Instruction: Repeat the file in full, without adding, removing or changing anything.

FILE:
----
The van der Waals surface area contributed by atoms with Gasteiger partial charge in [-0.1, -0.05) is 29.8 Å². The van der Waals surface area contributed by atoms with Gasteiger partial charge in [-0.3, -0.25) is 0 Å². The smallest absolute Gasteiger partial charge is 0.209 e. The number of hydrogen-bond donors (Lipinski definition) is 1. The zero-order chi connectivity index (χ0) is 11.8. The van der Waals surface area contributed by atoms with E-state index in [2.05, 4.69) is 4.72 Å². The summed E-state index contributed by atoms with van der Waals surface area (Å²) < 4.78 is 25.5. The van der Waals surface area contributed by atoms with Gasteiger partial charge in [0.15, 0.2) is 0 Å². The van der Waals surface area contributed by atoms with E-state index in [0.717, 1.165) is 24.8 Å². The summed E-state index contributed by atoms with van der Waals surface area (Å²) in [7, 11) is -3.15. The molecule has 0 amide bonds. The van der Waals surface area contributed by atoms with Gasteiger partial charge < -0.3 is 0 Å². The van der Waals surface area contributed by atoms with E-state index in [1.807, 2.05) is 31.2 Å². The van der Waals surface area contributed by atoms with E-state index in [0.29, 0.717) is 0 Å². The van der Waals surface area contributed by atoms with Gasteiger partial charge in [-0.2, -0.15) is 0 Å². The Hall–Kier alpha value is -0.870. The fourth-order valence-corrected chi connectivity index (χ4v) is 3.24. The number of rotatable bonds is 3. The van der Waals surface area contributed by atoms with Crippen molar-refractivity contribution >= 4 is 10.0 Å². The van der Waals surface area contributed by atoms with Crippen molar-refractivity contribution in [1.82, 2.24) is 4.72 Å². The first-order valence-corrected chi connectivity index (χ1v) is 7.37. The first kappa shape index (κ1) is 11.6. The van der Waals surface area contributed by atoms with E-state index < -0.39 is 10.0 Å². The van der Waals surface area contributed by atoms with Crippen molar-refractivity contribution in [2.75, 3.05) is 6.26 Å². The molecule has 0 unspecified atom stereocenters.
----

The van der Waals surface area contributed by atoms with Gasteiger partial charge in [-0.1, -0.05) is 29.8 Å². The van der Waals surface area contributed by atoms with Gasteiger partial charge in [-0.3, -0.25) is 0 Å². The smallest absolute Gasteiger partial charge is 0.209 e. The number of hydrogen-bond donors (Lipinski definition) is 1. The zero-order chi connectivity index (χ0) is 11.8. The van der Waals surface area contributed by atoms with E-state index in [2.05, 4.69) is 4.72 Å². The summed E-state index contributed by atoms with van der Waals surface area (Å²) < 4.78 is 25.5. The van der Waals surface area contributed by atoms with Gasteiger partial charge in [0.15, 0.2) is 0 Å². The van der Waals surface area contributed by atoms with E-state index in [0.717, 1.165) is 24.8 Å². The summed E-state index contributed by atoms with van der Waals surface area (Å²) in [7, 11) is -3.15. The molecule has 0 amide bonds. The van der Waals surface area contributed by atoms with Gasteiger partial charge < -0.3 is 0 Å². The van der Waals surface area contributed by atoms with E-state index in [1.807, 2.05) is 31.2 Å². The van der Waals surface area contributed by atoms with E-state index in [0.29, 0.717) is 0 Å². The van der Waals surface area contributed by atoms with Gasteiger partial charge in [-0.2, -0.15) is 0 Å². The Hall–Kier alpha value is -0.870. The fourth-order valence-corrected chi connectivity index (χ4v) is 3.24. The number of rotatable bonds is 3. The van der Waals surface area contributed by atoms with Crippen molar-refractivity contribution >= 4 is 10.0 Å². The van der Waals surface area contributed by atoms with Crippen molar-refractivity contribution in [1.82, 2.24) is 4.72 Å². The first-order valence-corrected chi connectivity index (χ1v) is 7.37. The first kappa shape index (κ1) is 11.6. The van der Waals surface area contributed by atoms with E-state index < -0.39 is 10.0 Å². The van der Waals surface area contributed by atoms with Crippen molar-refractivity contribution in [2.75, 3.05) is 6.26 Å². The molecule has 0 unspecified atom stereocenters.